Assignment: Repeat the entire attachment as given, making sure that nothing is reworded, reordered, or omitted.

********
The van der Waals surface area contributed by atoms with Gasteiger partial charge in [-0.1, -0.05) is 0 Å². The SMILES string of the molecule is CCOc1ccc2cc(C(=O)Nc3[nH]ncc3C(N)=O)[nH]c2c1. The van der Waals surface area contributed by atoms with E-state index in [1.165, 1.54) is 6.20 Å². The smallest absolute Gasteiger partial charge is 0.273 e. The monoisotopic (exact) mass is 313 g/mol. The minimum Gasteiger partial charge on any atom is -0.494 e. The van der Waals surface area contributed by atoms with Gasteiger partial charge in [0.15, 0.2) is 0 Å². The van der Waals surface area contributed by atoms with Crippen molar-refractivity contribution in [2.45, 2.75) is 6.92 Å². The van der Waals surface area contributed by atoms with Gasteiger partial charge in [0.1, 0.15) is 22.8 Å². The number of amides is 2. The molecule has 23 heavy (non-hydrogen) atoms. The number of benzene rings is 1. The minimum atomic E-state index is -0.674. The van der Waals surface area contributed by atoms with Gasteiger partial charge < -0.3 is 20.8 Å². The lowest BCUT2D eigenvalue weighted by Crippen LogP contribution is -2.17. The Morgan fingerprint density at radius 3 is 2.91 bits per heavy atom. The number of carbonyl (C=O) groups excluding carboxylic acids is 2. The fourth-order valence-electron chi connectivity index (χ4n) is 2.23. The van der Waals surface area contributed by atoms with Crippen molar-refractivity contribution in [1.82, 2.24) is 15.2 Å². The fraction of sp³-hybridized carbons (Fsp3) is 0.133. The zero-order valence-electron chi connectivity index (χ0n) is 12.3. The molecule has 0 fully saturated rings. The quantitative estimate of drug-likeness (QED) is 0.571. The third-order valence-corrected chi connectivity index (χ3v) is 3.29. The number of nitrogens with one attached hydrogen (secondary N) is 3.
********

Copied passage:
The van der Waals surface area contributed by atoms with Gasteiger partial charge in [-0.1, -0.05) is 0 Å². The SMILES string of the molecule is CCOc1ccc2cc(C(=O)Nc3[nH]ncc3C(N)=O)[nH]c2c1. The van der Waals surface area contributed by atoms with E-state index in [1.165, 1.54) is 6.20 Å². The smallest absolute Gasteiger partial charge is 0.273 e. The monoisotopic (exact) mass is 313 g/mol. The minimum Gasteiger partial charge on any atom is -0.494 e. The van der Waals surface area contributed by atoms with Gasteiger partial charge in [0.15, 0.2) is 0 Å². The van der Waals surface area contributed by atoms with Crippen molar-refractivity contribution in [2.45, 2.75) is 6.92 Å². The van der Waals surface area contributed by atoms with Gasteiger partial charge in [0.1, 0.15) is 22.8 Å². The number of amides is 2. The molecule has 23 heavy (non-hydrogen) atoms. The number of benzene rings is 1. The minimum atomic E-state index is -0.674. The van der Waals surface area contributed by atoms with Gasteiger partial charge < -0.3 is 20.8 Å². The lowest BCUT2D eigenvalue weighted by Crippen LogP contribution is -2.17. The Morgan fingerprint density at radius 3 is 2.91 bits per heavy atom. The number of carbonyl (C=O) groups excluding carboxylic acids is 2. The fourth-order valence-electron chi connectivity index (χ4n) is 2.23. The van der Waals surface area contributed by atoms with Crippen molar-refractivity contribution in [1.82, 2.24) is 15.2 Å². The fraction of sp³-hybridized carbons (Fsp3) is 0.133. The zero-order valence-electron chi connectivity index (χ0n) is 12.3. The molecule has 0 fully saturated rings. The quantitative estimate of drug-likeness (QED) is 0.571. The third-order valence-corrected chi connectivity index (χ3v) is 3.29. The number of nitrogens with one attached hydrogen (secondary N) is 3.